The Organization of the Petroleum Exporting Countries (OPEC) is preparing to assess its current policy of holding back millions of barrels of daily supply as the third wave of the coronavirus sweeps Europe.
Saudi Arabia is the de facto leader of the intergovernmental state group, that includes Algeria, Angola, Equatorial Guinea, Gabon, Iran, Iraq, Kuwait, Libya, Nigeria, the Republic of the Congo, the United Arab Emirates and Venezuela.
OPEC was founded in 1960, and its stated mission is to “coordinate and unify the petroleum policies of its member countries and ensure the stabilization of oil markets, in order to secure an efficient, economic and regular supply of petroleum to consumers, a steady income to producers, and a fair return on capital for those investing in the petroleum industry.”
In 2016, OPEC formed a super cartel with 10 additional oil exporting countries – led by Russia – in an initiative to set the global price of crude oil through agreed-upon quotas aimed at keeping production below demand levels. Azerbaijan, Bahrain, Brunei, Kazakhstan, Malaysia, Mexico, Oman, Sudan and South Sudan belong to the group, which is known as OPEC+.
The Vienna-based OPEC+ unexpectedly decided to hold output steady on 4 March, in a move that analysts say is now looking wise as European nations including France, Switzerland and Norway have since tightened restrictions in response to rising COVID-19 infections.
OPEC+ will review that policy one week from today on 1 April. Previous hopes to ease output cuts had been considered following steady gains in oil prices earlier this year, although now industry sources believe these plans may be shelved due to the fresh wave of lockdowns.
The industry’s benchmark of Brent crude futures topped $71 a barrel this month, marking the highest price since before the coronavirus outbreak.
Four OPEC+ sources told Reuters they expect a similar decision to the last meeting, when the producers then broadly stuck to its cuts, while permitting Russia and Kazakhstan a modest rise of 150,000 barrels per day (bpd).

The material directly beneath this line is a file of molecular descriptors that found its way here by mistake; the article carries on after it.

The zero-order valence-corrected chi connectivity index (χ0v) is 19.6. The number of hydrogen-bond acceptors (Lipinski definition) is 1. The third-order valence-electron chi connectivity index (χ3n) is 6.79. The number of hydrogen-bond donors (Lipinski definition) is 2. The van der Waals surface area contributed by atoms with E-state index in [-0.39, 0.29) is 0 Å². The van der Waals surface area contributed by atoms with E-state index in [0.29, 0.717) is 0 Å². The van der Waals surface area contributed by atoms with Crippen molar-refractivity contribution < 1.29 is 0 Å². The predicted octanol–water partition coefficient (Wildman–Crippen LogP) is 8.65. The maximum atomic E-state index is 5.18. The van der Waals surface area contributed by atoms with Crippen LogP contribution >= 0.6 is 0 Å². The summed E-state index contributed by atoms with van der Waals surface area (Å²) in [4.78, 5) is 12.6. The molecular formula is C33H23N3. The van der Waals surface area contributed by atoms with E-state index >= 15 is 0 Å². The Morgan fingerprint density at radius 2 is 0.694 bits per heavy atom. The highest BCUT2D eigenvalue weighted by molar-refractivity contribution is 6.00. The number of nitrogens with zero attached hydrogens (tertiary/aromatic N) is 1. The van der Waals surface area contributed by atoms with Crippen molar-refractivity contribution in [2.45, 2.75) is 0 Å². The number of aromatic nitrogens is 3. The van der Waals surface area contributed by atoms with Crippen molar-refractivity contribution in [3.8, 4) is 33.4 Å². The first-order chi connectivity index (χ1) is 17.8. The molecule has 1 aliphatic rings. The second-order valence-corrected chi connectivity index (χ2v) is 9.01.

“I won’t be surprised to hear the view that it is better to be cautious and not add more supply yet,” said one OPEC+ source, who asked not to be identified.
Energy Minister of the UAE, which is OPEC’s third-largest producer, also expressed caution this week. OPEC+ is unlikely to pump any more oil than the market could handle, said Minister Suhail Mohamed Faraj Al Mazrouei.
Another OPEC source said that the lack of stability in oil prices means that any OPEC+ decision to increase production could jeopardize their previous gains in managing the oil market and restoring stability.”
Due to challenges facing their respective economies, Iran, Libya and Venezuela have been exempted from the cuts which were applicable to all other OPEC+ members.
The collective cuts currently amount to just over 7 million bpd plus an additional 1 million bpd voluntarily pledged by Saudi Arabia. 2020 saw a record 9.7 million bpd, which is equivalent to around 10% of world output.
Nations who are major producers who do not belong to OPEC+ include the United States, Canada, China, Brazil and Norway.